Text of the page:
Maryland Launches its Own Cancer Moonshot - NFCR

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In February 2022, the Biden Administration announced the reigniting of the Cancer Moonshot program. This ambitious program was launched in 2016 with three key goals

  • accelerating scientific discovery in cancer, 
  • fostering greater collaboration, and 
  • improving the sharing of data

The 2022 reignition includes two new goals: 

  1. reducing the death rate from cancer by at least 50% over the next 25 years and 
  2. improving the experience of people and their families living with and surviving cancer

Maryland’s Cancer Moonshot Details

Following the exciting reigniting, Governor Lawrence J. Hogan Jr. of Maryland announced a $216 million plan to boost funding for cancer treatment, prevention, and research in Maryland. Linking its efforts to the National Cancer Moonshot, Hogan appropriately refers to this plan as the Maryland Cancer Moonshot. 

According to Hogan, the Maryland Cancer Moonshot will dramatically accelerate Maryland’s efforts to detect, prevent, treat, and find a cure for cancer. Ultimately, the end goal is to save more lives. The initiative will make it easier to expand the early detection of cancer, screenings, and patient education. It will also provide advanced services for inpatient and outpatient care.

How the Budget Will Be Spent

Nearly half of the $216 million budget will help expand services provided by the University of Maryland Medical System’s Greenebaum Comprehensive Cancer Center in Baltimore. This project alone will benefit thousands of Marylanders whose lives are touched by cancer annually. A further $67M will be used to fully fund the construction of a Prince George’s Comprehensive Cancer Center in Largo. 

In addition to state-of-the-art cancer centers, Maryland Cancer Moonshot will utilize $25 million towards cancer research at the University of Maryland School of Medicine and Johns Hopkins University and a further $20.5 million for the Maryland Stem Cell Research Fund for research on regenerative treatments. Hogan has also budgeted $2.5 million for the Maryland Tech Council. This funding will bolster talent development and outreach to students in underserved communities.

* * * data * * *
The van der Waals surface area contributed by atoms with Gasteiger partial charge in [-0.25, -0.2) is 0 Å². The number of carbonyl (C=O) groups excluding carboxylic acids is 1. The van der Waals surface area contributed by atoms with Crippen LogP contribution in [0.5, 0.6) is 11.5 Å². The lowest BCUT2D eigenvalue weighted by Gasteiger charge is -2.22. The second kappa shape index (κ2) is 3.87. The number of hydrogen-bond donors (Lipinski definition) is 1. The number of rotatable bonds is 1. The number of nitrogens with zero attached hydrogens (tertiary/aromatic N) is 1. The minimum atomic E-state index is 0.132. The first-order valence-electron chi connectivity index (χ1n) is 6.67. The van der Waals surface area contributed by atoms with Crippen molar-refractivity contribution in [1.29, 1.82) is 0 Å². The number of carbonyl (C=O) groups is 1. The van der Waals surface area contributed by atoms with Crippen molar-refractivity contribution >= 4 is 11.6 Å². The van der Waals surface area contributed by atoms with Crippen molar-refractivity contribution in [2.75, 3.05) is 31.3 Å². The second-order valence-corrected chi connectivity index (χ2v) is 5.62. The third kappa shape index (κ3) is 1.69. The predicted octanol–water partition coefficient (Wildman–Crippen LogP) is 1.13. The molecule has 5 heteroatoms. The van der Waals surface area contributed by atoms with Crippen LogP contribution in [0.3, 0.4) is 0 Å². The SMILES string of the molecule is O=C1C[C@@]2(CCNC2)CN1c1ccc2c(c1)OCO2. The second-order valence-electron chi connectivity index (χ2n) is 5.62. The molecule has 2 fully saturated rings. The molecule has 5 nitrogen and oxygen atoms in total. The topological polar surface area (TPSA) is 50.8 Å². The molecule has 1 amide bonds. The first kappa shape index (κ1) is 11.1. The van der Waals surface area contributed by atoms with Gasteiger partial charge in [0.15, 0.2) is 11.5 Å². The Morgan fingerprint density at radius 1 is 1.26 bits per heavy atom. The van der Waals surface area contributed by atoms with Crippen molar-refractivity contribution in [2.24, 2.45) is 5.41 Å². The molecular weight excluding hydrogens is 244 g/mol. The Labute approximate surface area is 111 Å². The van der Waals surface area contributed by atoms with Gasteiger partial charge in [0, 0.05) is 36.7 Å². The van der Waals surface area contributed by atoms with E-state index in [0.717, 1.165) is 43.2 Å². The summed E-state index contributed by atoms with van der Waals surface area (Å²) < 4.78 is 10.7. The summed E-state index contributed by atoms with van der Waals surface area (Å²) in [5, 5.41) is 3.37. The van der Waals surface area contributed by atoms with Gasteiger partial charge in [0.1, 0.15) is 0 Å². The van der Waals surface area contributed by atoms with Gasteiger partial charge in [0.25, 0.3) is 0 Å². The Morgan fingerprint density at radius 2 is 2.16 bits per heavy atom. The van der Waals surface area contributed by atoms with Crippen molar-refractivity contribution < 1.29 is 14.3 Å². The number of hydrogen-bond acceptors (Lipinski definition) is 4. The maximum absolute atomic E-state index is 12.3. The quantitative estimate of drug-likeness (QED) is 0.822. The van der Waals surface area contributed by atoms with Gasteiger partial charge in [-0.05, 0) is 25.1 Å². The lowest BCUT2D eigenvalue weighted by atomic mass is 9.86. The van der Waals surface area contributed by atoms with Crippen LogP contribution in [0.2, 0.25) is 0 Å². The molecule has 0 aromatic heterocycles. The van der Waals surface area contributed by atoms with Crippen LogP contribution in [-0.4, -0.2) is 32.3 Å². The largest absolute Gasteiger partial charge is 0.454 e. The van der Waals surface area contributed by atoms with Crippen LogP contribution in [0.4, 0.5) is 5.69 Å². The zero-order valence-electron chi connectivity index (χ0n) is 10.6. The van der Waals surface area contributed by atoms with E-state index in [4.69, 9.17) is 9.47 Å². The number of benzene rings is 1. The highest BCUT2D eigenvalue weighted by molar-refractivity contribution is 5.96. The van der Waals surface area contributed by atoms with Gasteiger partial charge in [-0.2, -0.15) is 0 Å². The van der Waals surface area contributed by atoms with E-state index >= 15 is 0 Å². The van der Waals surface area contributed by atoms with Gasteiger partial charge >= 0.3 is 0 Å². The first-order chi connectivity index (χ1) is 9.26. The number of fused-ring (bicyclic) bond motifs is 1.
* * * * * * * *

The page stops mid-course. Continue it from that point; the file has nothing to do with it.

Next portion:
Spotlight on Pediatric Cancer

While each aspect of the Maryland Cancer Moonshot will make significant strides in cancer research, one particular area excites experts in Maryland and worldwide. Maryland Cancer Moonshot includes $1 million to boost pediatric cancer research at the University of Maryland School of Medicine. Despite the progress in cancer research, children and adolescents who are cancer patients have only a few treatments designed explicitly for their cancer. The lack of development of pediatric cancer drugs results in pediatric oncologists using adult cancer drugs to treat their young patients. While these drugs may still yield positive results, many experts suggest that developing pediatric medicines could significantly improve outcomes. 

National Foundation for Cancer Research (NFCR) has funded pediatric cancer experts to explore such developments. The support from Maryland Cancer Moonshot means these researchers can utilize more resources to launch their discoveries. 

Local Maryland NFCR-funded researcher Dr. Curt I Civin, for example, paved the way in bone marrow stem cell transplantation. Dr. Civin’s commitment to finding innovative ways to treat cancer has saved thousands of lives, continuing with support from the AIM-HI Translational Research Initiative.

This funding will also benefit experts worldwide by building upon existing research and initiating new findings to spark innovation in the field. NFCR-funded researcher Dr. Cesare Spadoni is committed to identifying treatments for the most common pediatric cancers with the poorest prognosis. Maryland Cancer Moonshot means more funding for his area of expertise and more collaboration opportunities. 

It is an exciting time for cancer researchers in the wake of Biden’s reigniting of Cancer Moonshot and Hogan’s launch of Maryland Cancer Moonshot. Join our mailing list to stay up to date with the latest discoveries like these. 

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